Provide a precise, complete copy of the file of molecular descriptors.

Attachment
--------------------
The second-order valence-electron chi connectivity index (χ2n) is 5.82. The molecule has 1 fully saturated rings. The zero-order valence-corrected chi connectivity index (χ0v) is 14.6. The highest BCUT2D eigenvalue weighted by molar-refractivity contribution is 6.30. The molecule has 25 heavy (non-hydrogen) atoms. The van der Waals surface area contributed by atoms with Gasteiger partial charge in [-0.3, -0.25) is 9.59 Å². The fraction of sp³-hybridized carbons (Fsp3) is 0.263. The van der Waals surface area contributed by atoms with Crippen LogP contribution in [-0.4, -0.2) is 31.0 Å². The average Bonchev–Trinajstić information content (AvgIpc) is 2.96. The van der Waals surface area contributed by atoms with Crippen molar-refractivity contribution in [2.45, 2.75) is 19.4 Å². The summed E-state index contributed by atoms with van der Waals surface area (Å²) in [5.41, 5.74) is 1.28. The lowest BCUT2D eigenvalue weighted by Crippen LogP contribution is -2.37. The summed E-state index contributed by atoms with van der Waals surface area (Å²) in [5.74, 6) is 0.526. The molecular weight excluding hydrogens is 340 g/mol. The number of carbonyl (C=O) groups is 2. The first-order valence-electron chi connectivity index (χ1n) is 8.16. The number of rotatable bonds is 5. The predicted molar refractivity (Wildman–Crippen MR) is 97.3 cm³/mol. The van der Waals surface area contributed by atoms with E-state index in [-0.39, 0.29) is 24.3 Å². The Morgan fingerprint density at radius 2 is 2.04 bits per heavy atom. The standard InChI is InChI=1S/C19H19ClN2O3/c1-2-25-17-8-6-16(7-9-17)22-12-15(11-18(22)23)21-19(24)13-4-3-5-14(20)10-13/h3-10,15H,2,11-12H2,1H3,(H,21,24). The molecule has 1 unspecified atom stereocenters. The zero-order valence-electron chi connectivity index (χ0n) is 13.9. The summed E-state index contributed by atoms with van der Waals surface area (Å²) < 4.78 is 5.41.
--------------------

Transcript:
The second-order valence-electron chi connectivity index (χ2n) is 5.82. The molecule has 1 fully saturated rings. The zero-order valence-corrected chi connectivity index (χ0v) is 14.6. The highest BCUT2D eigenvalue weighted by molar-refractivity contribution is 6.30. The molecule has 25 heavy (non-hydrogen) atoms. The van der Waals surface area contributed by atoms with Gasteiger partial charge in [-0.3, -0.25) is 9.59 Å². The fraction of sp³-hybridized carbons (Fsp3) is 0.263. The van der Waals surface area contributed by atoms with Crippen LogP contribution in [-0.4, -0.2) is 31.0 Å². The average Bonchev–Trinajstić information content (AvgIpc) is 2.96. The van der Waals surface area contributed by atoms with Crippen molar-refractivity contribution in [2.45, 2.75) is 19.4 Å². The summed E-state index contributed by atoms with van der Waals surface area (Å²) in [5.41, 5.74) is 1.28. The lowest BCUT2D eigenvalue weighted by Crippen LogP contribution is -2.37. The summed E-state index contributed by atoms with van der Waals surface area (Å²) in [5.74, 6) is 0.526. The molecular weight excluding hydrogens is 340 g/mol. The number of carbonyl (C=O) groups is 2. The first-order valence-electron chi connectivity index (χ1n) is 8.16. The number of rotatable bonds is 5. The predicted molar refractivity (Wildman–Crippen MR) is 97.3 cm³/mol. The van der Waals surface area contributed by atoms with E-state index in [-0.39, 0.29) is 24.3 Å². The Morgan fingerprint density at radius 2 is 2.04 bits per heavy atom. The standard InChI is InChI=1S/C19H19ClN2O3/c1-2-25-17-8-6-16(7-9-17)22-12-15(11-18(22)23)21-19(24)13-4-3-5-14(20)10-13/h3-10,15H,2,11-12H2,1H3,(H,21,24). The molecule has 1 unspecified atom stereocenters. The zero-order valence-electron chi connectivity index (χ0n) is 13.9. The summed E-state index contributed by atoms with van der Waals surface area (Å²) < 4.78 is 5.41.